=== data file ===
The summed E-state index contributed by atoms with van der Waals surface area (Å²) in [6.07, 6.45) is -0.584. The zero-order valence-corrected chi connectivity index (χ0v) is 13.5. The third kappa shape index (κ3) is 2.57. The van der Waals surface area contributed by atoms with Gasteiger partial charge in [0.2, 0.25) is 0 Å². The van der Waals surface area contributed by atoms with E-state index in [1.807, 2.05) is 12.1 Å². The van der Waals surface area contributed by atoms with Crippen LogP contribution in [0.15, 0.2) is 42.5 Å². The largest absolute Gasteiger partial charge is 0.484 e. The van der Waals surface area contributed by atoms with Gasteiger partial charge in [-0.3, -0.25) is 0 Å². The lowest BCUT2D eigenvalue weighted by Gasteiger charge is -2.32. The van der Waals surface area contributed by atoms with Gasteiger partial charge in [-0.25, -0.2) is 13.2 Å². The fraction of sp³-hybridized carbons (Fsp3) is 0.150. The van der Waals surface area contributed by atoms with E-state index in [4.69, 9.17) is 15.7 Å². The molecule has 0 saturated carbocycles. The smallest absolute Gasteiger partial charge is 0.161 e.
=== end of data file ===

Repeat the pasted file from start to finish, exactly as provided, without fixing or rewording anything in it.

The summed E-state index contributed by atoms with van der Waals surface area (Å²) in [6.07, 6.45) is -0.584. The zero-order valence-corrected chi connectivity index (χ0v) is 13.5. The third kappa shape index (κ3) is 2.57. The van der Waals surface area contributed by atoms with Gasteiger partial charge in [0.2, 0.25) is 0 Å². The van der Waals surface area contributed by atoms with E-state index in [1.807, 2.05) is 12.1 Å². The van der Waals surface area contributed by atoms with Crippen LogP contribution in [0.15, 0.2) is 42.5 Å². The largest absolute Gasteiger partial charge is 0.484 e. The van der Waals surface area contributed by atoms with Gasteiger partial charge in [-0.3, -0.25) is 0 Å². The lowest BCUT2D eigenvalue weighted by Gasteiger charge is -2.32. The van der Waals surface area contributed by atoms with Gasteiger partial charge in [-0.25, -0.2) is 13.2 Å². The fraction of sp³-hybridized carbons (Fsp3) is 0.150. The van der Waals surface area contributed by atoms with E-state index in [4.69, 9.17) is 15.7 Å². The molecule has 0 saturated carbocycles. The smallest absolute Gasteiger partial charge is 0.161 e.